Those who believe that governance by technocrat will solve Italy’s ills should think again. The IASB is currently working on a three-bucket approach for financial asset impairment. The idea is that newly originated or purchased loans - the model must work for both - are allocated by an entity to one of three buckets. And in very general terms, assets will move from one bucket to another in order to reflect deteriorating credit quality and credit losses. This is the board’s third stab at developing an impairment model since 2009.

Another issue is whether the allocation to each bucket is absolute or relative. The board has favoured a relative approach under which an entity allocates loans of differing credit quality to bucket one. It would move loans across the buckets to reflect deteriorating credit quality and credit losses. The banks hate this approach, citing its cost and complexity implications, including the need to develop costly tracking systems to monitor credit quality.

By way of contrast, under an absolute or credit-quality approach, all loans in bucket one would feature an allowance for a future amount of expected losses - a downside where the borrower might have no default history.

But more gripping than the technical details are the findings of the board’s outreach activities with banks. Remember, standard setters are in a bind: they need the people who bear some of the responsibility for the mess we are in to help them develop the alarm bell for the next crisis. Of course, standard setters simply scrap the amortised cost model, fair value everything, and leave the banks to argue with analysts over the ‘more relevant’ amortized cost numbers - basically what purchasers of sovereign debt are doing right now.

The intrigue all starts with a non-public meeting. Apparently, the board holds ‘three-way-dialogue’ meetings. Typical attendees have been IASB representatives, banking regulators, and the Institute of International Finance. If the meetings take place in the US, the SEC and the US FASB attend. According to IASB member John Smith, one preparer said during the latest meeting: “If we had day-one loss, [we] would not be able to participate in higher-risk lending.” This was, Smith added: “Because if they take a loss it will affect their capital and the hit was enough to preclude them from engaging in that kind of business.”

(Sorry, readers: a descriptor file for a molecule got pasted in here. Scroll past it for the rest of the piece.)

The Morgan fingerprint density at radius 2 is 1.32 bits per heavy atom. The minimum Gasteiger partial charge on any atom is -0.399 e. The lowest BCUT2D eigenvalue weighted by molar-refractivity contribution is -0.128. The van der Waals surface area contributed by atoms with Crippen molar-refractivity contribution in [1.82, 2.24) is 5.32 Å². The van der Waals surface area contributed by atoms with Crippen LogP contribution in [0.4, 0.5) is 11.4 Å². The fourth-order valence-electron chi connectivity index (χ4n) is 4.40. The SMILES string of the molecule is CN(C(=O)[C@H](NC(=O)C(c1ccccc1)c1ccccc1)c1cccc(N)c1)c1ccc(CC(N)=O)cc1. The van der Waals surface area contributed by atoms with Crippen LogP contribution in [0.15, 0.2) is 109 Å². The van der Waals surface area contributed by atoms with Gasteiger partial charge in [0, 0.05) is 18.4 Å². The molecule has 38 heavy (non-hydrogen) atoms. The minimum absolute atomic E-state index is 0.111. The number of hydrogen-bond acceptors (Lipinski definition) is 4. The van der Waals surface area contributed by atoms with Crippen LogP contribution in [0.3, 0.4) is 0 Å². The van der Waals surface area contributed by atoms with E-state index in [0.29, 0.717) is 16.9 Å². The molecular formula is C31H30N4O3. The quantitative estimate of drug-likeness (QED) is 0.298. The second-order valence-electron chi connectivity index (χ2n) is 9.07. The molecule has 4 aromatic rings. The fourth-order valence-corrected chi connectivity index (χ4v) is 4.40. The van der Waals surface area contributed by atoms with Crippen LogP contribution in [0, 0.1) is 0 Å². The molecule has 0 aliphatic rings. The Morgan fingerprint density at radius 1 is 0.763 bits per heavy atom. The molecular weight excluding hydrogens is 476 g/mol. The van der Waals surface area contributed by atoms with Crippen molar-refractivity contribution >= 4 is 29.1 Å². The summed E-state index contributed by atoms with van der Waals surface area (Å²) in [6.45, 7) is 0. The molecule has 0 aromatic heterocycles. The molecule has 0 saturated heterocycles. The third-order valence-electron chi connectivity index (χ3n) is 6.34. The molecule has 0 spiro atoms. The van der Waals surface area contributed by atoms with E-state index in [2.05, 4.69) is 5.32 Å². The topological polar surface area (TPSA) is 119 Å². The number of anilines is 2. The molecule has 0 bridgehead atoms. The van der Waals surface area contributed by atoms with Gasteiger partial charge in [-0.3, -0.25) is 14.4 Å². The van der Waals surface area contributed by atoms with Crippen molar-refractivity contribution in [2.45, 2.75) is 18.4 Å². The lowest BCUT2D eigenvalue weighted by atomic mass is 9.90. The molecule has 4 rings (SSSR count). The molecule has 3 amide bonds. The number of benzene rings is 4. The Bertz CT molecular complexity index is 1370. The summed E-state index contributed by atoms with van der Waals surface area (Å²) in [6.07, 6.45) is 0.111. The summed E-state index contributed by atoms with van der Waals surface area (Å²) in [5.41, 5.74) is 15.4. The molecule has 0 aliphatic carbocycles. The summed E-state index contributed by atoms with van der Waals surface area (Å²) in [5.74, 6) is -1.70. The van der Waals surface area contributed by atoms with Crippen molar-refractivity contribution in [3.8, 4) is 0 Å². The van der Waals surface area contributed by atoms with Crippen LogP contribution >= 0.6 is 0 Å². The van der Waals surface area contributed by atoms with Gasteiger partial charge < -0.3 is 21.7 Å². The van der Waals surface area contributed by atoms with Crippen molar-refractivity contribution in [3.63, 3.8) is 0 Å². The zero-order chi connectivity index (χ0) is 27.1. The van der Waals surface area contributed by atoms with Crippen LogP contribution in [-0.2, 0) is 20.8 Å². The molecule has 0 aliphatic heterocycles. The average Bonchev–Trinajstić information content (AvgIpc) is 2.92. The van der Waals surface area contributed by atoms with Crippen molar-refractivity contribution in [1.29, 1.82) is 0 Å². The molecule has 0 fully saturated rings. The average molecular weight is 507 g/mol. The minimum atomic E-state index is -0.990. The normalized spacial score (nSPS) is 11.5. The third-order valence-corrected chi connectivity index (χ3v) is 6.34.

Sound familiar? HSBC’s Russell Picot, during a 10 September 2009 classification and measurement roundtable, warned that standard setters had better be careful what they develop, least we end up without any solvent banks: “Pragmatically, I can’t imagine that the world could afford [the US approach]. If you look around the world’s financial system and you look at the disclosed numbers for customer loans at amortised cost and fair value, they are very significantly under water.”

Following on from the three-way-dialogue meeting, Smith said he had received a call from “one of the representatives there who is personally more in favour of an absolute model, where you would recognise day-one losses and he seemed to confirm in that conversation that perhaps some of the operational concerns of the relative method have been overplayed.”

Smith added that “one of the regulators” who attended the meeting had accused the banks of sending the standard setters mixed messages, with the regulator supposedly saying: “You guys are sending these poor standard setters on a wild goose chase, because on the one hand you’re telling them it’s operationally difficult, on the other hand you’re telling them that it’s not and they don’t know who to believe.”

The IASB’s financial instruments specialist, Sue Lloyd, confirmed this was the case, adding that the board has received a paper from “four of the large banks in Europe”. In the paper, the banks confirmed that they do not support an absolute approach. Moreover, they disapprove of the day-one loss effect as a result of assets moving into bucket two from bucket one.

The IASB director added that although the banks might well face operational challenges in applying the three-bucket approach, “we do have a situation where when we talk to different parts of the banks we are getting different messages.”